2.2 Preliminary Analysis

This part shows how solutions for a trader’s problem can be detected. We know from the model that the trader has to act within his trading range [illustration not visible in this excerpt] in order to buy or sell optimally. Furthermore we know that [illustration not visible in this excerpt]is valid at each time and the optimal trading strategy suffices [illustration not visible in this excerpt], if the trader [illustration not visible in this excerpt] is not in financial difficulties. A new equilibrium arises, where the trader wants to minimise his trading costs. In this model it is impossible for a trader to benefit from trades which affect the prices. In the appendix, the equilibrium and Lemma 1 are described.[5]

2.3 The Predatory Phase ([illustration not visible in this excerpt])

The predatory phase is cut into two stages. Stage one (exogenous default) is the phase where certain traders are already in financial straits (cf. part 2.3.1) and the role of the financial sound traders will be studied. Whereas stage two (endogenous default) endogenises the agents´ distress and describes how predatory trading can lead to a broad-base financial crisis (cf. section 2.3.2).

2.3.1 Exogenous Distress

2.3.1.1 Single Predator ([illustration not visible in this excerpt])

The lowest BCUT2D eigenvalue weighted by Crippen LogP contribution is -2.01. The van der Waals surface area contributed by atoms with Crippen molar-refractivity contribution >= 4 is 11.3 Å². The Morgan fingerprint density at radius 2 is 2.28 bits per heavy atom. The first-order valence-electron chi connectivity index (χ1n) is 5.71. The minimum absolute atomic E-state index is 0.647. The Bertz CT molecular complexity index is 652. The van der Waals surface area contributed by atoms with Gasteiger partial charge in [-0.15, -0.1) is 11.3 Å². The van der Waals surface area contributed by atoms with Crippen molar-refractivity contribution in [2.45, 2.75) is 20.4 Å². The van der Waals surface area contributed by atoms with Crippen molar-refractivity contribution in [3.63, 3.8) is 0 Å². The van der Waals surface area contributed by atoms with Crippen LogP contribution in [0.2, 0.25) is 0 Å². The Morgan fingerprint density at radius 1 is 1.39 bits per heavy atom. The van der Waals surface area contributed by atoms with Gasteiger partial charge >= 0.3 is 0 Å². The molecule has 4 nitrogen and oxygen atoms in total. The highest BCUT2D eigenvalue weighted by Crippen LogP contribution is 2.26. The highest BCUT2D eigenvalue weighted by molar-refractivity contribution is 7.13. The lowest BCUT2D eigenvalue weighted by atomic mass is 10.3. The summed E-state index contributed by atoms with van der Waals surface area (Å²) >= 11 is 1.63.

The simplest assumption is the case with only one predator. The liquidation strategy of the distressed trader is familiar with the single predator. Consequently, the holding of securities of the distressed trader, [illustration not visible in this excerpt], is declining to zero. This leads to the new equilibrium by using Lemma 1 (cf. the appendix). The main prediction of this equilibrium is that both, the distressed trader and the predator, can sell simultaneously at the same speed and in the end, the predator repurchases the shares. Because of the selling of the predator, price-overshooting arises. The reason for this appearance is quite simple: because of the liquidation of the two agents, distressed trader and predator, there is an oversupply of shares. Therefore the price falls and the opportunity is seized by the predator who waits as long as the distressed trader has finished selling. Then the predator acquires the assets very cheaply and this leads to an increase of the price again. This scenario has two advantages for the predator. First, the average selling price of the stocks of the predator is higher than the price which will be reached in the end when both agents have stopped their trading. Second, the purchase price for the predator evidently is very low. In order to illustrate this theoretical explanation, compare the appendix where you can find a numerical example.[6]

2.3.1.2 Multiple Predators ([illustration not visible in this excerpt]

The example with only one predator has shown that his ambition is to “front-run” the distressed trader while he is selling. In the case of multiple predators, this ambition remains and another fact must be added. All the predators, who are acting in the market, want to reach an arbitrage position with their capital and furthermore, their goal is to purchase their stocks sooner than other strategic traders do. The proposition about multiple predators can be read in the appendix. You can summarise that price overshooting also appears in the context of multiple predators, but with the increasing number of predators, the price overshooting effect nearly vanishes. A numerical example in the appendix shows the case of multiple predators.[7]

2.4 Endogenous Distress, Systemic Risk and Risk Management